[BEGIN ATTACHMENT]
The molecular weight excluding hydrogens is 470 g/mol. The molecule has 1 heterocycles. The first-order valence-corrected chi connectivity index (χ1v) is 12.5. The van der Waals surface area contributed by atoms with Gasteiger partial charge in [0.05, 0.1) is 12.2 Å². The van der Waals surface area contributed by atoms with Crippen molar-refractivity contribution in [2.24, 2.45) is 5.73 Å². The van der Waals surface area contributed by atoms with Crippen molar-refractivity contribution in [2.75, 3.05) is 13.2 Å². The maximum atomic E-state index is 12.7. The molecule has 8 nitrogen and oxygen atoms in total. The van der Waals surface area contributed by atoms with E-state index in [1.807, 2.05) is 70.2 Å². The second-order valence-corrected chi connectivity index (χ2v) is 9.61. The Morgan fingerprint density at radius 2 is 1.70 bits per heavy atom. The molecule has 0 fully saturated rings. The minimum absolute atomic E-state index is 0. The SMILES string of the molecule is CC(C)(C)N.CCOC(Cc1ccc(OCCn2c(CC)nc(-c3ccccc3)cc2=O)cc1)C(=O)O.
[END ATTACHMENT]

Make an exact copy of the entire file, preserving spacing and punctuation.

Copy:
The molecular weight excluding hydrogens is 470 g/mol. The molecule has 1 heterocycles. The first-order valence-corrected chi connectivity index (χ1v) is 12.5. The van der Waals surface area contributed by atoms with Gasteiger partial charge in [0.05, 0.1) is 12.2 Å². The van der Waals surface area contributed by atoms with Crippen molar-refractivity contribution in [2.24, 2.45) is 5.73 Å². The van der Waals surface area contributed by atoms with Crippen molar-refractivity contribution in [2.75, 3.05) is 13.2 Å². The maximum atomic E-state index is 12.7. The molecule has 8 nitrogen and oxygen atoms in total. The van der Waals surface area contributed by atoms with E-state index in [1.807, 2.05) is 70.2 Å². The second-order valence-corrected chi connectivity index (χ2v) is 9.61. The Morgan fingerprint density at radius 2 is 1.70 bits per heavy atom. The molecule has 0 fully saturated rings. The minimum absolute atomic E-state index is 0. The SMILES string of the molecule is CC(C)(C)N.CCOC(Cc1ccc(OCCn2c(CC)nc(-c3ccccc3)cc2=O)cc1)C(=O)O.